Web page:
Of course there are shortcomings. The pipeline, as shipped, is pretty limited, but it was meant to be so, since the XNA Team cannot think of all different ways you need to import and convert assets. So they made this a very easy class to inherit and change, adapt, gut, add to, whatever you need, to get exactly what you want out of it. Nice, huh?

Wednesday, February 13, 2008

FAA ATC Documentation

This is pretty cool. I am a pilot by schooling, but have never studied for or been a controller. So I need to learn. Where do you go?, of course. Check this out.

OK, looks like the latest FAA Order for Air TRaffic Control is 7110.65S, which came out February 14. Scrap the previous one.

Tech Article #1: Data structures

Once in a while I will post entries that are more technical in nature. This is the first of them. You should read it anyways, as you'll see the benefit for users at the end.

Last night I was reading about data structures. The folks over at XNA Game Studio have written a four-part article on these, and it made for some excellent reading. Well, I haven't read Part IV yet, but the first three were very cool.

Data structures have to do with storing, retrieving, analysing, and modifying data. In my case, these structures will hold things such as all the aircraft that are in the air, their position, altitude, flightplans (I am considering having overhead traffic at both high and low altitude), etc., as well as anything else that gets bunched up in collections of the same kind.

There are different types of data structures and, like aything else in life, each has its pros and cons. The existing data structures in C# and XNA, and their brief descriptions, are:

- Arrays: A size-defined sequence of data types. Imagine a specific-sized box. Now add, say, 17 of them side by side, glued together. That would be a 17-item array. It is very fast to add and retrieve information, but if you have to change its size by suddenly adding another item in the middle, things get slow. Good for a collection of a static number of items (i.e. number of taxiways in an airport. Those don't change very often).
- Lists: Similar to arrays, except the number of "boxes" is not defined, so they are a little more flexible. Better to hold a collection of items whose total number is unknown or changing over time (i.e. number of arriving flights)
- Collections: Very similar to Lists, except these are good for inheritance (for object-oriented programming, inheriting is making a copy of an object that you can then customize for your own needs)
- Linked Lists: These are very interesting. They are like an array, except instead of being boxes that are glued side-to-side, these are boxes that know where the previous and next are. They could be half a world apart, but if you looked at one box, it would have the address of its predecessor and its successor. The cool thing about this is if you have to add a new itemin the middle of the existing items, you just put it in and change the addresses of predecessors/successors accordingly. The bad part is if you are looking for the last box, your code has to run through every box, starting with the first one, before it can find the last.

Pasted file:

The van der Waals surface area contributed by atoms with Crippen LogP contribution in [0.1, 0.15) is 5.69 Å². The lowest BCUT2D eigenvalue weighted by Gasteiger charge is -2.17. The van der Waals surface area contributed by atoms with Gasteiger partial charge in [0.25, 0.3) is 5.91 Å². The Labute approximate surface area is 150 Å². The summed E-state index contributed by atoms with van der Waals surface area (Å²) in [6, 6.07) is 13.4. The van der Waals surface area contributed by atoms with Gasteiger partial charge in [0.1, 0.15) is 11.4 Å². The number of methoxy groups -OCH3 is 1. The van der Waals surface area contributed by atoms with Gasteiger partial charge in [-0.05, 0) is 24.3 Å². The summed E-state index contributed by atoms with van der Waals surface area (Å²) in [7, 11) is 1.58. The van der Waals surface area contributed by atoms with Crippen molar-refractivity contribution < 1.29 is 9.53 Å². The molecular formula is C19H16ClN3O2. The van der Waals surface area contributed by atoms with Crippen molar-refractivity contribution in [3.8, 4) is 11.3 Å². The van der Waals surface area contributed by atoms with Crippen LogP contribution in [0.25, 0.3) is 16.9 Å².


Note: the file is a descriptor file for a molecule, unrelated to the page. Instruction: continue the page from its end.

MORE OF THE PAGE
- Stacks: Exactly as their name says, these are stacks where you add an object and it goes on top of the stack. When you retrieve an object, they come out in LIFO order. LIFO is Last In First Out. Think of a narrow dead end street being used to park cars. You can only remove the car that was parked first after all the previous ones behind it have been removed. How does this help TowerSIm? Not sure yet, I'm not planning on having vallet parking :).
- Queues: Same as Stacks, but FIFO. You guessed it, First In First Out (i.e. a list of aircraft that have requested clearance).
- Dictionaries: Part IV which I still haven't read.
- Trees: Part IV which I still haven't read.

Pretty cool right? Well, for me it is :). Understanding these will ensure that I use the proper ones for different things, and will give you, the user, the highest possible frame rate.

Monday, February 4, 2008

from DELLicious to HighPerformance

OK, so maybe the title did not turn out to be as clever as I thought it would. What's happening is I am upgrading my development machine. I am switching from a Dell XPS 1710 to an HP dv9700t. The XPS has been wonderful, and has a videocard that absolutely rocks (GeForce Go 7900 GTX), but it is starting to age a bit on the CPU side (mine is one of the first ones, it only has a Core Duo 2GHz).

The new HP has a GeForce Go 8600M GS, which is not the top of the market as far as mobile nVidia chips go, but it's not too bad. It isn't as fast as the one in the Dell, but it does have several advantages:

- Shader model 4.0
- DirectX 10
- nVidia PureVideo
- PowerMizer (to save power for using it on the go)

The new laptop also has a 2.5GHz, 6MB L2 cache Intel Core 2 Duo T9300, which should be a nice upgrade for me. Like anything in life, this upgrade is a compromise. I lose some screen resolution (Dell's screen runs at an awe-inspiring 1900x1200), but gain a bit in weight (I do normally take my dev machine with me in my travels), and catch up with times in many different areas.

The best part is I am probably going to be even Steven once it is all done, for I got a great $500 off coupon for the HP. Thanks Slickdeals.

I will shortly post some benchmark comparisons of TowerSim once I put these two machines face-to-face.